I still remember walking into a large high school auditorium for my first faculty meeting with the entire district. I felt like a small fish in the big ocean as a new faculty member. I was excited and nervous, and I had already been working in the summer to meet parents and students, answering questions about schedules and registering new students. I was excited to transition to a role to assist students and families. Previously, I was director of admissions at a local college.
Counseling Then and Now
The counseling center team I joined was friendly and very supportive. I hit the ground running and sent a personal introduction letter to families. At that time, the main role of the school counselor in our district included academic advisement; personal, career, and college counseling; and collaboration.
Fast-forward to 2022, during a pandemic, and things are very different. Student and family needs have changed dramatically over the years. We’ve become virtual counseling experts and use technology every day to manage our caseloads and communicate with everyone. As the role of the counselor continues to change, it’s important to be aware of trends, resources, and best practices to assist students and families. Self-care is also important. I’ve changed my priorities to have better work boundaries, exercise, and maintain a healthy lifestyle.
How to Manage Communication With Students and Parents
Be diligent about email and phone calls. Although it’s challenging, I usually return calls and answer emails within 24 hours. If this isn’t possible, let parents and students know when they can expect to hear from you. Email filters and labels can help you quickly identify and prioritize messages. You’re frequently the first person that parents contact, and it’s important to keep track of your communications. Find someone at your school who is a tech guru, or you can watch helpful videos about Google on YouTube.
Your priority during the day is always meeting and assisting students. I use free resources, including SignUpGenius, to schedule meetings with juniors, and Remind and Google Chat are also great ways to communicate with students. I also started using Google Voice to text students and parents without using my personal cell number.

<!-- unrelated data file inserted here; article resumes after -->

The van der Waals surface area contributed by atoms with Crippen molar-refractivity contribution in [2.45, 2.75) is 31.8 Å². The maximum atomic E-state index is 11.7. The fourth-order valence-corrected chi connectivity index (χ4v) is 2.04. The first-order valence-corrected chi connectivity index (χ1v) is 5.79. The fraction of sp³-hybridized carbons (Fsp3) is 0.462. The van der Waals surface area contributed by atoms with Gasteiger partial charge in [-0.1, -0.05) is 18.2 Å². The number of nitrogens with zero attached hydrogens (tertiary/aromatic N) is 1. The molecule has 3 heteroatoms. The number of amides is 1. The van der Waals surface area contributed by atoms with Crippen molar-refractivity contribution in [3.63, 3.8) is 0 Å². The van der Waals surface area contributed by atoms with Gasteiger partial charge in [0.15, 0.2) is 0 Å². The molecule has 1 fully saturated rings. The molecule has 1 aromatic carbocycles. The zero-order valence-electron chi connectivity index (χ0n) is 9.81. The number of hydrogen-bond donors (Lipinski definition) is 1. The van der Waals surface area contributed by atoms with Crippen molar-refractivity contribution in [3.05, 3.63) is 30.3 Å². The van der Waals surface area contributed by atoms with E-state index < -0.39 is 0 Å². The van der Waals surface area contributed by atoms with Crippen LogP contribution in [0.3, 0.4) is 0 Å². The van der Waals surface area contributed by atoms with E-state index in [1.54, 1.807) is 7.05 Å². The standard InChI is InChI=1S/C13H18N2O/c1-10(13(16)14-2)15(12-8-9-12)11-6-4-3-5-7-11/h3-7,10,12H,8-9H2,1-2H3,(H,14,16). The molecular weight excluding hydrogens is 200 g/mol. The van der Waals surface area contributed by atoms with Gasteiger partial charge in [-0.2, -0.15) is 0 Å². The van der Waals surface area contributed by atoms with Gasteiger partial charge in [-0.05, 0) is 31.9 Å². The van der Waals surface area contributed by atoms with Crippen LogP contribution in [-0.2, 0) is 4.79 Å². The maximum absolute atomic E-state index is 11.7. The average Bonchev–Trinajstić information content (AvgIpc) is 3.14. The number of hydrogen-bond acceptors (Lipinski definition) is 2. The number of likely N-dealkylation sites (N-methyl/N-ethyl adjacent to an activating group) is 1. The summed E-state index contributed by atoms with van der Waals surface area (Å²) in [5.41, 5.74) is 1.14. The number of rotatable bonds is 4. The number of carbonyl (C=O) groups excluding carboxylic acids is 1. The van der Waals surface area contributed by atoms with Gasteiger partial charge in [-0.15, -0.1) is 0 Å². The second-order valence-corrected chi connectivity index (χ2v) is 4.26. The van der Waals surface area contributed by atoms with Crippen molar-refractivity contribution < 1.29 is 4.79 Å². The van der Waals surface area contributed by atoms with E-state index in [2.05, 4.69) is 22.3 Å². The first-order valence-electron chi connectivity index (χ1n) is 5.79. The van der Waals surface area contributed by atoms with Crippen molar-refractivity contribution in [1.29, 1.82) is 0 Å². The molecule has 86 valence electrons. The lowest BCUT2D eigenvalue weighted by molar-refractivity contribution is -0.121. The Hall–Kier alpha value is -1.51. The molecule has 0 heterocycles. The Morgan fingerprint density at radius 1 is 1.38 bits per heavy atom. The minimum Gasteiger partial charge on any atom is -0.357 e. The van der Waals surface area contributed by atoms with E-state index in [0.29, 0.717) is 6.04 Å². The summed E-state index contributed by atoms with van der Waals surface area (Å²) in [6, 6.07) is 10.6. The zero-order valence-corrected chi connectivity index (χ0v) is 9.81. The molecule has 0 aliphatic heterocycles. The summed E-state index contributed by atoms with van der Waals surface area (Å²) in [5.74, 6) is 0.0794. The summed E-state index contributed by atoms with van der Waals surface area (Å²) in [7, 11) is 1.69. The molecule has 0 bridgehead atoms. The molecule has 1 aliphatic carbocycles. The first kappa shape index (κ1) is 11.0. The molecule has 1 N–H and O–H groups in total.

Counselor attention to detail with students is key. According to Tyler Anderson, a second-year counselor at my school, “Make it a priority to identify at least one unique fact, interest, or hobby for each student on your caseload. Create a system for organizing brief notes about your students to provide additional context and conversation starters for future meetings. This shows students that you are invested in them and will strengthen your relationship. Spend time reviewing yearbook pictures, and quiz yourself to ensure you can recognize and acknowledge each student by name when you pass them in the hall.”
Ask lots of questions. There’s no such thing as a silly question. Questions like “How do you write recommendations? What should I be doing right now, and what are the priorities? How do you effectively manage your caseload?” will help you get insight into how to be a successful counselor.
Participate in Professional Development to Grow and Share Knowledge
Continuous professional development and adaptation is important for counselors because our role is constantly changing. In my career, I pursued additional education, including graduate courses, webinars, and training in diversity, mental health, trauma, college counseling, and career exploration. There are many free webinars sponsored by professional organizations like the American School Counselor Association and the National Association for College Admission Counseling.